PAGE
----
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Five Construction Trends to Watch for California in 2014

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Big things are afoot in California. Construction activity is vigorous, and owners throughout the state are giving green lights to more projects. The San Francisco area, in particular, is in the midst of a two-year-old boom. And development in downtown Los Angeles is heating up, with several projects coming out of the ground and many more in the pipeline.

Image courtesy of NBA/Kings
Work is expected to begin this summer on the $448-million sports complex for the Sacramento Kings. Arena opponents are vowing to proceed with a ballot initiative to put the project's public funding up to a vote.
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Though there is much to celebrate, it's not all good news for the state. A major drought has settled over California and is expected to worsen throughout the year. Public projects such as high-speed rail and the Bay Delta Conservation Plan each face hurdles.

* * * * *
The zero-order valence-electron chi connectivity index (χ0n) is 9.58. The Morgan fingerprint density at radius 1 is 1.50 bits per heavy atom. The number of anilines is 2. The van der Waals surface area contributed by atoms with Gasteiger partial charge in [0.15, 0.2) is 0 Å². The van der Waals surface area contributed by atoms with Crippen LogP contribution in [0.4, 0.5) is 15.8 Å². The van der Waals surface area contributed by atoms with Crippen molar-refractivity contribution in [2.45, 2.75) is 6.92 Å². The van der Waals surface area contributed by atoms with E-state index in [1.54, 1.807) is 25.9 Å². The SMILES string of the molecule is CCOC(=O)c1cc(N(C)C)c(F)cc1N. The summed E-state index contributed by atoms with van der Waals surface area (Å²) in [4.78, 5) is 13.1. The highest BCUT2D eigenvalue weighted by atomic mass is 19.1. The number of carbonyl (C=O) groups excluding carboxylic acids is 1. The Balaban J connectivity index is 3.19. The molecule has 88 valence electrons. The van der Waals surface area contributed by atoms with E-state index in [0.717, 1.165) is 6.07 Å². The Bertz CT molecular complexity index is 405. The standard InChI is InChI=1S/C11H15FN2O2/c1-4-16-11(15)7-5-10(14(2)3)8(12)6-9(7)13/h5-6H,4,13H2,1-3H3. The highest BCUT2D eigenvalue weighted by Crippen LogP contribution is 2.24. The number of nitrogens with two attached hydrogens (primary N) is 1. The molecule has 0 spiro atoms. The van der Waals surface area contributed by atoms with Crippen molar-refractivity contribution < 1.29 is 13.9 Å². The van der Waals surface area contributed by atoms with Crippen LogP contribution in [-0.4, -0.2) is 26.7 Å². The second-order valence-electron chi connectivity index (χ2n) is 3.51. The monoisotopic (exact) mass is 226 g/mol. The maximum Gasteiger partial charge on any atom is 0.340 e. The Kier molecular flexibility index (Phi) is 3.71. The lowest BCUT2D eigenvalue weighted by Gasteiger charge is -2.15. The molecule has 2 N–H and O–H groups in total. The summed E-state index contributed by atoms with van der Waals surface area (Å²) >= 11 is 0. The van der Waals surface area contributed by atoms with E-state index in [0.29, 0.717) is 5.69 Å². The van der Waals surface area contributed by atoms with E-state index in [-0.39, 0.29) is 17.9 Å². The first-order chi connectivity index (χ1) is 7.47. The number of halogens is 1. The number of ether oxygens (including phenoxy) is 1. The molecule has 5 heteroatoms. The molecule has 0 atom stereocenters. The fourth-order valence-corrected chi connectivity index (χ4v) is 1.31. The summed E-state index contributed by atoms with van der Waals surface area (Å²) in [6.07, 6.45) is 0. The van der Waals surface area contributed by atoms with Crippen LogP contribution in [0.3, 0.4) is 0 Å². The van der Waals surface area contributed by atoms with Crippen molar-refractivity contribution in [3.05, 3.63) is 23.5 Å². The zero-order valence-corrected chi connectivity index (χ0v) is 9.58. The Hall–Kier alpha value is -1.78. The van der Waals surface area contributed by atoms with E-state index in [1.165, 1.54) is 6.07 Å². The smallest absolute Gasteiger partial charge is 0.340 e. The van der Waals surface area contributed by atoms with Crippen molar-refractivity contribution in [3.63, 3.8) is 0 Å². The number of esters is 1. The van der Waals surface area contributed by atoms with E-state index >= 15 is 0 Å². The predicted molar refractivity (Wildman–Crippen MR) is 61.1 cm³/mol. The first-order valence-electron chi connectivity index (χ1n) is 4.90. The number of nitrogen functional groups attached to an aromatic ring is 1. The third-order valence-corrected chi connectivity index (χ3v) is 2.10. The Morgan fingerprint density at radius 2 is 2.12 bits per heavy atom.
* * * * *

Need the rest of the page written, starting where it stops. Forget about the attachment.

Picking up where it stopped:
Despite the roadblocks, the construction industry is expected to chug ahead during 2014. McGraw Hill Analytics forecasts a 10% increase in construction starts in the West, and the Associated General Contractors of America reports that construction employment jumped 5.2% in California last year.

Here are the five trends most likely to impact California's construction industry in the year to come.

Drought Emergency

Nearly the entire state of California is under a drought warning, with no end in sight

After two years of drought followed by a lack of rain and snow in January, Gov. Jerry Brown (D) declared a state of emergency. In his State of the State address on Jan. 22, Brown called for water conservation, expanded storage facilities, groundwater management and investments in safe drinking water systems.

According to the U.S. Drought Monitor, almost the entire state is experiencing moderate to severe drought, with snow packs in the Sierra Nevada mountain range at their lowest levels in more than 50 years. In the Bakersfield area, there are exceptional drought levels. On Jan. 28, the state's Dept. of Public Health identified and offered assistance to 17 rural community water systems in danger of running completely dry.


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